"Identifying key ecosystem service providing areas to inform national-scale conservation planning"
Based on the research paper by Mitchell et al. 2020 Environmental Research Letters
People rely on nature and the ecosystems that surround them. Water supply, pollination, fresh air, extreme weather mitigation, and human mental and physical well-being are all benefits that people receive from nature, also known as ecosystem services. Our research maps out Canadian hotspots for these benefits in order to inform conservation planning in Canada, which is especially relevant as Canada has now committed to protecting 30 per cent of the country by 2030, including areas important for ecosystem services.
We mapped three key benefits that people receive from nature, incorporating both nature’s capacity to supply these benefits, as well as human access and demand for them:
- Climate regulation (i.e., carbon storage)
- Freshwater (i.e., for drinking, irrigation)
- Nature-based outdoor recreation
For each, we first assessed where nature has the capacity to supply each service. For example, where freshwater via runoff is available across Canada, or where natural features are located that previous research shows people prefer for recreation (e.g., mountains, rivers, lakes, coastlines). Next, we assessed where human demand is for these services or where people can best access them. For freshwater this meant determining where downstream communities, agriculture, dams, and industry are located. For recreation this meant assessing how accessible areas are via roads and how many people live in the area. Where capacity and demand connect, then the provision of services - the actual delivery of nature’s benefits to people - can occur. We provide maps of each of capacity and provision on this site, as well as a combined measure that simply adds together the capacity and provision values for each of the three services.(Note that for carbon storage, capacity is the same as provision because stored carbon benefits everyone around the world.)
We also evaluated where multiple benefits occur (hotspots with the top 20% of values for each service) and how much overlap there is between these hotspots and Canada’s current protected areas and natural resource extraction tenures. We found that just 0.6 per cent of Canada is a hotspot for providing all three service to people, and that one-half to two-thirds of the identified hotspots actually overlap with current or planned resource extraction activities, such as logging, mining, or oil and gas.
You can use this site to explore our data and different layers, as well as overlap with protected areas and resource tenures. Our results are best to be used at broad provincial/territorial or regional scales and not for local-scale planning due to increasing uncertainty in the data at fine spatial scales. Please note that while our original analysis is at the resolution of 250 m x 250 m, the data we are showing here is currently at 1 km x 1 km resolution due to computational constraints. If you are interested in the finer resolution dataset, please contact Dr. Matthew Mitchell at firstname.lastname@example.org. Additional information, including data sources, ecosystem service calculations and weightings, and national-scale results and implications can be found in our paper and supplementary information found at https://iopscience.iop.org/article/10.1088/1748-9326/abc121/meta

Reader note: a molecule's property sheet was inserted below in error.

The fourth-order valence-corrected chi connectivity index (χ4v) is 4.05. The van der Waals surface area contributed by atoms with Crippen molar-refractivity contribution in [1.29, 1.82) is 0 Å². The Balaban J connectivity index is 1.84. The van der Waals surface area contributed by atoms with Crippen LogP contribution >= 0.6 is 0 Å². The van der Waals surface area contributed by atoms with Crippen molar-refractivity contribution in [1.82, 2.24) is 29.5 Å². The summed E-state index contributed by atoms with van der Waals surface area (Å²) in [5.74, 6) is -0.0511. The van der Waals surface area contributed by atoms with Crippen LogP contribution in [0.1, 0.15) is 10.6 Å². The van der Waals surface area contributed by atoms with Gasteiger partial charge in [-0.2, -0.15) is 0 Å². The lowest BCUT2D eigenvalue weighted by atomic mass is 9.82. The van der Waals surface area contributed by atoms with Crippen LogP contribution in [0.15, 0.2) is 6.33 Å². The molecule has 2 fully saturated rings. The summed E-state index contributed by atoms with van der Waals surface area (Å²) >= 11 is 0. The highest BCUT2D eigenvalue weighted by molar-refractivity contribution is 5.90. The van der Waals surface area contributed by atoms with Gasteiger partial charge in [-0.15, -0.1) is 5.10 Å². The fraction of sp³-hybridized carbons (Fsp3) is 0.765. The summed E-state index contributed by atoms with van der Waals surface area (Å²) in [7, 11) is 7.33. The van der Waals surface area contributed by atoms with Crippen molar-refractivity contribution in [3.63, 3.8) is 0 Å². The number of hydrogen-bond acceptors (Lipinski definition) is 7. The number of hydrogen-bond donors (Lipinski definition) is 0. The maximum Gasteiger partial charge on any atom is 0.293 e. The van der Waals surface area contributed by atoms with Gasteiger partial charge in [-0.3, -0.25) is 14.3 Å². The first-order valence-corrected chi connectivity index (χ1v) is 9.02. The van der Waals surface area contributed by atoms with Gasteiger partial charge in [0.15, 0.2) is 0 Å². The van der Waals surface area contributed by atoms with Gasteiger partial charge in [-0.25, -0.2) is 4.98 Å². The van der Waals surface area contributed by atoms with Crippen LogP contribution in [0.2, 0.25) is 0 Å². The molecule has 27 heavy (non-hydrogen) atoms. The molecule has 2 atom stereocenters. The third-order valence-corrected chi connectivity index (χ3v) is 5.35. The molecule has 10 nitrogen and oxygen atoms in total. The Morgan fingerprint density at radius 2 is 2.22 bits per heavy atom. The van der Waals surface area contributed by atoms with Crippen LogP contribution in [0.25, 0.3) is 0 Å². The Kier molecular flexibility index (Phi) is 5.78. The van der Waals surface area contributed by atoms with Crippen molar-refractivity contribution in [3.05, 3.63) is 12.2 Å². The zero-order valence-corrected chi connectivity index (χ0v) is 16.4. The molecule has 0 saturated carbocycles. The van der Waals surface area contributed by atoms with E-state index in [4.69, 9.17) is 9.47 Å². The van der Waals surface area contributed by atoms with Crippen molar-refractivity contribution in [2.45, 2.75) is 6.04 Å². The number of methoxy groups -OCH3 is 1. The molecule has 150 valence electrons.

Data displayed below include the relative importance of areas for difference ecosystem services (carbon, freshwater, and nature-based recreation) scaled between values of 0 and 1 (i.e., between the minimum and maximum values present), as we well as locations of hotspots (top 20% of values) for ecosystem service capacity, provision, and the overlap between the two. Please see the Introduction on this site, or the associated paper at: https://iopscience.iop.org/article/10.1088/1748-9326/abc121/meta.
You can download the fine scale data (250m x 250m resolution) this app is based on below.Carbon total (430 MB)
Carbon above ground (314 MB)
Carbon below ground (257 MB)
Freshwater capacity (272 MB)
Freshwater demand (71 MB)
Freshwater provision (200 MB)
Recreation capacity (234 MB)
Recreation demand (163 MB)
Recreation provision (287 MB)
Combined capacity (490 MB)
Combined provision (679 MB)
Carbon Hotspots (28 MB)
Freshwater Hotspots (12 MB)
Recreation Hotspots (22 MB)
Combined Hotspots (32 MB)
Protected areas (10 MB)
Natural resource tenures (11 MB)